The Shumlin Administration says Vermont has seen a significant decline in the number of people who don't have health insurance. Gov. Peter Shumlin says the federal Affordable Care Act is the major reason why this has happened.
The state conducts the Household Health Insurance Survey every two years to track the number of Vermonters who don't have coverage.
According to the new survey results, the state's uninsured rate dropped from 6.8 percent to 3.7 percent. It's the second-lowest rate in the country; Massachusetts is the lowest.
And Vermont leads the country for the number of children who have coverage; in 2014, it was 99 percent. Officials say this is due to the Dr. Dynosaur program, which provides subsidized health insurance for people under 18.
Shumlin says there are two major reasons why Vermont's uninsured rate has been cut almost in half.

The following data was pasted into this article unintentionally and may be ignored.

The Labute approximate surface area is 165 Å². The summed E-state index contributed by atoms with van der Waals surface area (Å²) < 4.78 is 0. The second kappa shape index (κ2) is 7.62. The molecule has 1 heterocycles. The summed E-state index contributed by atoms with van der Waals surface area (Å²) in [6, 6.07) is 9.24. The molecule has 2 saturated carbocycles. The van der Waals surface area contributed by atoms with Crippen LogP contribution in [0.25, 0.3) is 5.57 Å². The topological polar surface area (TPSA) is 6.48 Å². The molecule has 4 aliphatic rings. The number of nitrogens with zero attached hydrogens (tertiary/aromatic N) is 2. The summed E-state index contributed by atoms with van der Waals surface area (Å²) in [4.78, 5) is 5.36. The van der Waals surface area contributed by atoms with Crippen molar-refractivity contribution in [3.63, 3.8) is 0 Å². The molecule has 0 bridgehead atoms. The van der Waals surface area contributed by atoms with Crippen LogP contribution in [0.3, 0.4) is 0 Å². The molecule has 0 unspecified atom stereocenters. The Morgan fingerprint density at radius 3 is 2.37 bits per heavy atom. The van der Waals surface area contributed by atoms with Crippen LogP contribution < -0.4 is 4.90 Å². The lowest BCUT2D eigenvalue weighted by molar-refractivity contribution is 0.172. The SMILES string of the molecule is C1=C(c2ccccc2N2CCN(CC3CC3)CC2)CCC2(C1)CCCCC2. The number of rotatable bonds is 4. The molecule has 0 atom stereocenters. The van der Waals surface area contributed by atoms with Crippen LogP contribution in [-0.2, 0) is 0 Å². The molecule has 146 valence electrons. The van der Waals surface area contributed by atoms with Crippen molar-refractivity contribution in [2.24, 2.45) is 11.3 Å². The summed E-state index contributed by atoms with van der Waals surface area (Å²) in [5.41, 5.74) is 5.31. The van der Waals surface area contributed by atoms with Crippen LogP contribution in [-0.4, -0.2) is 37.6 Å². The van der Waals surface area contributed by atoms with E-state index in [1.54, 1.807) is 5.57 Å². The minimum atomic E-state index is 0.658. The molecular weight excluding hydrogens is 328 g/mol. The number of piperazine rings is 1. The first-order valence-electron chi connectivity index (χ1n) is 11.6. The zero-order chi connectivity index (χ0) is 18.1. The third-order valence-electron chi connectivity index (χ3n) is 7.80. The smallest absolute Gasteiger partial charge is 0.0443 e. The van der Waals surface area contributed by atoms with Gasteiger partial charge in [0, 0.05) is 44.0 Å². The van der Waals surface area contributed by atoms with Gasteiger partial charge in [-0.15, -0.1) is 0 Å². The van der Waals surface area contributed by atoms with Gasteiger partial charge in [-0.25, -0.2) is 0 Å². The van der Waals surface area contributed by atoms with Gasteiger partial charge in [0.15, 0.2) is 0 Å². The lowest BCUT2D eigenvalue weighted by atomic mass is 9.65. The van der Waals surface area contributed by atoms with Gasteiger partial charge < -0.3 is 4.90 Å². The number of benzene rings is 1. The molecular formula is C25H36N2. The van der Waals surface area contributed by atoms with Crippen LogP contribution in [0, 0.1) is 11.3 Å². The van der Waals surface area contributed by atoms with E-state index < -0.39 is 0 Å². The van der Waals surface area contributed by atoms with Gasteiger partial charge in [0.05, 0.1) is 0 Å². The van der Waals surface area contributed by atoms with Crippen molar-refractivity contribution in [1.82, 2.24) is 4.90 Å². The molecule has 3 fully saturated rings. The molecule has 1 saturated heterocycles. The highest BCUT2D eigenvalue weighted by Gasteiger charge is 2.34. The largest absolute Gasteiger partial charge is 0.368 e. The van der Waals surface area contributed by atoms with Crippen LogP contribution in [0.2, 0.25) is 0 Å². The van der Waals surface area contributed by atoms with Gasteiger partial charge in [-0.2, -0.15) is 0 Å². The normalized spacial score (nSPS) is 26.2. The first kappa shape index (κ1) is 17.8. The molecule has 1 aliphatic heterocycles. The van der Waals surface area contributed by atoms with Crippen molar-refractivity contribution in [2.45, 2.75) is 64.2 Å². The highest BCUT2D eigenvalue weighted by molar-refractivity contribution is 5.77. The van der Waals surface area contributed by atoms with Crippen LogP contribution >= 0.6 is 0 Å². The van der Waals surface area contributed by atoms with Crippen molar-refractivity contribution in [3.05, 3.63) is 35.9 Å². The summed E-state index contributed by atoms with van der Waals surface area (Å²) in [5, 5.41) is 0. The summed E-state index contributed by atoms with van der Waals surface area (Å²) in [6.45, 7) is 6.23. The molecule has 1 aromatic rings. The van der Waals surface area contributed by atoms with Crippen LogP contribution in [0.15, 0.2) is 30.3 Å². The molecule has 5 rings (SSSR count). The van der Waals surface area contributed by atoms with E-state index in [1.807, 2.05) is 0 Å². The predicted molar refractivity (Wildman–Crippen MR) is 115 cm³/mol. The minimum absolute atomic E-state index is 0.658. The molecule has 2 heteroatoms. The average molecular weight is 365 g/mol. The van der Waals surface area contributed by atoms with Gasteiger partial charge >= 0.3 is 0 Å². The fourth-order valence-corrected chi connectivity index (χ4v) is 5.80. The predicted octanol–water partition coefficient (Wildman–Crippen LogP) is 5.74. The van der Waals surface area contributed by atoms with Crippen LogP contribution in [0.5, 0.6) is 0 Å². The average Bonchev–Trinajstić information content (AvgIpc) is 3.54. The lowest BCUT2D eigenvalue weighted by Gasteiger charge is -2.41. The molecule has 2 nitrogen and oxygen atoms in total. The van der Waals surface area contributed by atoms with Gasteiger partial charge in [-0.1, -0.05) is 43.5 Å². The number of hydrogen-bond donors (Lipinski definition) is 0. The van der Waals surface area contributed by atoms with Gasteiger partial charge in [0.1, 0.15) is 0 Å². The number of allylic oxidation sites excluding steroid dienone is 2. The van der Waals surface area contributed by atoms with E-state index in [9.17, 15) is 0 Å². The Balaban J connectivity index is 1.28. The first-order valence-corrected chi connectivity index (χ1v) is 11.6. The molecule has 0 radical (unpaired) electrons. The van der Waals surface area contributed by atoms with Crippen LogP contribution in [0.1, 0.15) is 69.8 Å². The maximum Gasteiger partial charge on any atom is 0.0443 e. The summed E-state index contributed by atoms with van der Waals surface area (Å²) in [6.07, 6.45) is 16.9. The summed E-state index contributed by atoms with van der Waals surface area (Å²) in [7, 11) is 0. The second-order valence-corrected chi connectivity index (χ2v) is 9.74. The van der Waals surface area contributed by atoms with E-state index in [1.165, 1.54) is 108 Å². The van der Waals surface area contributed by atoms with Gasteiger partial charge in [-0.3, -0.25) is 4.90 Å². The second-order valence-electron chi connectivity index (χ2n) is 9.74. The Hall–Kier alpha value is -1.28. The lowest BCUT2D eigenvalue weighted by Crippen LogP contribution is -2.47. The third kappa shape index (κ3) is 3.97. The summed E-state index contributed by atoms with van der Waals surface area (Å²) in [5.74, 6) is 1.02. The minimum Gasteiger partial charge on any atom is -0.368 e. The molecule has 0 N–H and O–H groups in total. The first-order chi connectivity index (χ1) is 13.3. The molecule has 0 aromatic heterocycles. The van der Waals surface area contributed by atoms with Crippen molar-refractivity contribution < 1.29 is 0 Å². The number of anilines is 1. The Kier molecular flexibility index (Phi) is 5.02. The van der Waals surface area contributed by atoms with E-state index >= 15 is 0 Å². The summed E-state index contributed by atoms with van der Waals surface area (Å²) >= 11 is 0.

"The main driver for this significant and precipitous drop in Vermont's uninsured rate is the increased eligibility in Medicaid that was made possible by the Affordable Care Act," Shumlin said Monday. "And obviously the subsidies that Vermont gives to Medicaid beneficiaries as well as others in the exchange make a big difference."
Shumlin says he will propose a major increase in reimbursement rates for Medicaid providers as a way to strengthen Vermont's primary care system.